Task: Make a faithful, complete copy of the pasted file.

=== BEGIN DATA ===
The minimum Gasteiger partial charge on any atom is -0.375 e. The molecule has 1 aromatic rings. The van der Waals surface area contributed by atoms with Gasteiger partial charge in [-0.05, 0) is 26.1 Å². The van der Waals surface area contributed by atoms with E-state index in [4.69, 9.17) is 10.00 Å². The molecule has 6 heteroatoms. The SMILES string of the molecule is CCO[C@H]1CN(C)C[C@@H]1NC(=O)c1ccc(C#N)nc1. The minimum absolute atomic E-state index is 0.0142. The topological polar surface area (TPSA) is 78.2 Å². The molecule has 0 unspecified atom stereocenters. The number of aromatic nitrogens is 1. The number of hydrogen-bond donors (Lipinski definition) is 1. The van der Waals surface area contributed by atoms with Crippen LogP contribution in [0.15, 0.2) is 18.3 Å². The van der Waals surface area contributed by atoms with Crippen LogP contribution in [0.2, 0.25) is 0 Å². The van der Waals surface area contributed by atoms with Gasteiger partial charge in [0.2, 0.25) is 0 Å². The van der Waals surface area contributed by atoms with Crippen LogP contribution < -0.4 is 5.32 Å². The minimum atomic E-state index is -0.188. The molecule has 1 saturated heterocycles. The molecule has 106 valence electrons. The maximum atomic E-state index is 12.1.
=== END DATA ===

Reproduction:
The minimum Gasteiger partial charge on any atom is -0.375 e. The molecule has 1 aromatic rings. The van der Waals surface area contributed by atoms with Gasteiger partial charge in [-0.05, 0) is 26.1 Å². The van der Waals surface area contributed by atoms with E-state index in [4.69, 9.17) is 10.00 Å². The molecule has 6 heteroatoms. The SMILES string of the molecule is CCO[C@H]1CN(C)C[C@@H]1NC(=O)c1ccc(C#N)nc1. The minimum absolute atomic E-state index is 0.0142. The topological polar surface area (TPSA) is 78.2 Å². The molecule has 0 unspecified atom stereocenters. The number of aromatic nitrogens is 1. The number of hydrogen-bond donors (Lipinski definition) is 1. The van der Waals surface area contributed by atoms with Crippen LogP contribution in [0.15, 0.2) is 18.3 Å². The van der Waals surface area contributed by atoms with Crippen LogP contribution in [0.2, 0.25) is 0 Å². The van der Waals surface area contributed by atoms with Gasteiger partial charge in [0.2, 0.25) is 0 Å². The van der Waals surface area contributed by atoms with Crippen LogP contribution < -0.4 is 5.32 Å². The minimum atomic E-state index is -0.188. The molecule has 1 saturated heterocycles. The molecule has 106 valence electrons. The maximum atomic E-state index is 12.1.